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Liquidity constraints and occupational choice

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Author Info

  • Giannetti, Mariassunta

Abstract

I show that liquidity constraints are related to individuals' occupational choice. A proxy for the prospect of becoming liquidity constrained affects negatively the probability of being self-employed as opposed to being employed in the private or the public sectors. Furthermore, individuals with higher probability of facing liquidity constraints are more likely to be employed in the public sector, which offers the highest level of job and income security, instead of being employed in the private sector.

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File URL: http://www.sciencedirect.com/science/article/B7CPP-50VTWMP-1/2/96050019a90398cff2a7d29c874db526
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Bibliographic Info

Article provided by Elsevier in its journal Finance Research Letters.

Volume (Year): 8 (2011)
Issue (Month): 1 (March)
Pages: 37-44

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Handle: RePEc:eee:finlet:v:8:y:2011:i:1:p:37-44

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Web page: http://www.elsevier.com/locate/frl

Related research

Keywords: Occupational choice Sorting in labor markets Liquidity constraints;

References

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  1. Guiso, Luigi & Jappelli, Tullio & Terlizzese, Daniele, 1996. "Income Risk, Borrowing Constraints, and Portfolio Choice," American Economic Review, American Economic Association, vol. 86(1), pages 158-72, March.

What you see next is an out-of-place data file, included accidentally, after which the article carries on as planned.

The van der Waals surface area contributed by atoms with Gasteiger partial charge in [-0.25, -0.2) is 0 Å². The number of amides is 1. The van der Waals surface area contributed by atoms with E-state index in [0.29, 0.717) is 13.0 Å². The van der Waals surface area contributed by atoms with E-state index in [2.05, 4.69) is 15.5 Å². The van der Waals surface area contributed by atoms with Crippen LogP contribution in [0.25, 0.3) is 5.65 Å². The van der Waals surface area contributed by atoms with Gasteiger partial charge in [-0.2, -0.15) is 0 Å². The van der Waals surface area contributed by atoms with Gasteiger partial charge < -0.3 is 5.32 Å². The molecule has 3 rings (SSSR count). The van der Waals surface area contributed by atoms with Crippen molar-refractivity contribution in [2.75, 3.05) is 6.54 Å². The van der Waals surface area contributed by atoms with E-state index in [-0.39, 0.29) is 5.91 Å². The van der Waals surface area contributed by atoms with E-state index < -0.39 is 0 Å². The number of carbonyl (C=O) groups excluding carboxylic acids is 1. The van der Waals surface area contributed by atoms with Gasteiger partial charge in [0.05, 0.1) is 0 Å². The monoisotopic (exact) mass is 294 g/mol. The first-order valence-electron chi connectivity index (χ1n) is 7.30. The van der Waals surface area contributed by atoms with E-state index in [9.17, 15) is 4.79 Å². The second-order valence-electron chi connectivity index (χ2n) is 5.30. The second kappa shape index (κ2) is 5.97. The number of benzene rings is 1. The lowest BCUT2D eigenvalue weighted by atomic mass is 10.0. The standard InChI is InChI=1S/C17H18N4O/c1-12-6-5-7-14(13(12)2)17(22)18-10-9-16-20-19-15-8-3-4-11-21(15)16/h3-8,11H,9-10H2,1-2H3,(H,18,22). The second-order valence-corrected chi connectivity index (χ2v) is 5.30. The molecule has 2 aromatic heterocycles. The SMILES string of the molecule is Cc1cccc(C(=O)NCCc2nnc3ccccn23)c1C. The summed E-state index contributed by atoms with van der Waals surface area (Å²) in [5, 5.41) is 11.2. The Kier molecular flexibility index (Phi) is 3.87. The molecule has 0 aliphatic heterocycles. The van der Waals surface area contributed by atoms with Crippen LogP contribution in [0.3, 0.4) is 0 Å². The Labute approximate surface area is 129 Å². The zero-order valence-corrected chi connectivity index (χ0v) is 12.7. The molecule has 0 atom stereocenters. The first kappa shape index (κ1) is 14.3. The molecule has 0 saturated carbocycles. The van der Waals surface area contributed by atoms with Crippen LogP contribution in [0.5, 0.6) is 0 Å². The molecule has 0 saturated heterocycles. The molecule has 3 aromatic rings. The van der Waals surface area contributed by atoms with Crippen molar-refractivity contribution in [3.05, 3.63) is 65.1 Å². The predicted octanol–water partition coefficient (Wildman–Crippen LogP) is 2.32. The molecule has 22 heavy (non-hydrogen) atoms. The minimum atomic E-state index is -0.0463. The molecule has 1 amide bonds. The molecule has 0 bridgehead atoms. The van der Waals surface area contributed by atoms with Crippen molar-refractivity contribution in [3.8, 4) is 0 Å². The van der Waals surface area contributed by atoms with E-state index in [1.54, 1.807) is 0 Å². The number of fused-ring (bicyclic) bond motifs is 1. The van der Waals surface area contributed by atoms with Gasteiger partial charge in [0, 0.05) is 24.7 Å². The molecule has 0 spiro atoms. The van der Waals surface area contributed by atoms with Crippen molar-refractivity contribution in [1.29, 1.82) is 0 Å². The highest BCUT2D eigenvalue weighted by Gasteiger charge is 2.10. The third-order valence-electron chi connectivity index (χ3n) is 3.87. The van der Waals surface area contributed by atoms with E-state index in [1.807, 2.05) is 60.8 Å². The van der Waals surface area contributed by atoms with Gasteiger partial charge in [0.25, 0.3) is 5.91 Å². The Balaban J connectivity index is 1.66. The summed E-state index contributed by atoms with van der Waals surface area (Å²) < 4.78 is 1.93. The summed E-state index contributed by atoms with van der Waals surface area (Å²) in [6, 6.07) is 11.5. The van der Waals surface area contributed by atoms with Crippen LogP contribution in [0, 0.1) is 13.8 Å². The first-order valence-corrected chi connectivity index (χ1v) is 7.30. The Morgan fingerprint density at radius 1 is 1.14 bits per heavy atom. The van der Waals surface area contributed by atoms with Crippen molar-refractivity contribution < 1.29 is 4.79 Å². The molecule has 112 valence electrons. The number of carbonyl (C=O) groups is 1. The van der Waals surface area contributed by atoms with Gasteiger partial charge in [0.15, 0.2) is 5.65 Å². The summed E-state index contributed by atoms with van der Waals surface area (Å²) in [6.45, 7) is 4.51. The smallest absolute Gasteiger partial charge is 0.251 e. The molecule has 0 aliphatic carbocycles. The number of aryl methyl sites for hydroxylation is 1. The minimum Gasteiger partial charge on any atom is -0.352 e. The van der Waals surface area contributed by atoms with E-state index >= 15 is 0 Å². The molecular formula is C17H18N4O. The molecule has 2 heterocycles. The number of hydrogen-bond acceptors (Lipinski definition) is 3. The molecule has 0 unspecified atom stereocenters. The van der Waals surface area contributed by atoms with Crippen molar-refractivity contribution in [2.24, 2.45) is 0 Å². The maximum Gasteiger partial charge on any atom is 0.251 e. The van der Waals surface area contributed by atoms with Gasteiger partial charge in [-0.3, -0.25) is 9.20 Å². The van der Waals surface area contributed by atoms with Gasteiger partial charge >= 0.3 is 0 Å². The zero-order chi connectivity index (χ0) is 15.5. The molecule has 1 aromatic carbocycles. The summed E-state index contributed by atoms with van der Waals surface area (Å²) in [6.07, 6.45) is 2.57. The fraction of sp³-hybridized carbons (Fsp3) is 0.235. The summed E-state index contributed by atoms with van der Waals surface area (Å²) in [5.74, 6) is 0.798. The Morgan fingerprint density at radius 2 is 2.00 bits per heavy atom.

2. Luigi Guiso & Paola Sapienza & Luigi Zingales, 2004. "Does Local Financial Development Matter?," The Quarterly Journal of Economics, MIT Press, vol. 119(3), pages 929-969, August.
  3. Schivardi, Fabiano & Torrini, Roberto, 2005. "Identifying the Effects of Firing Restrictions Through Size-Contingent Differences in Regulation," CEPR Discussion Papers 5303, C.E.P.R. Discussion Papers.
  4. Friebel, Guido & Giannetti, Mariassunta, 2002. "Fighting for Talent: Risk-Shifting, Corporate Volatility, and Organizational Change," CEPR Discussion Papers 3610, C.E.P.R. Discussion Papers.
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Cited by:
  1. C. Giannetti & M. Madia & L. Moretti, 2013. "Job Insecurity and Financial Distress," Working Papers wp887, Dipartimento Scienze Economiche, Universita' di Bologna.
  2. Spiros Bougheas & Richard Upward, . "Endogenous Participation in Imperfect Labour and Capital Markets," Discussion Papers 12/13, University of Nottingham, Centre for Finance, Credit and Macroeconomics (CFCM).

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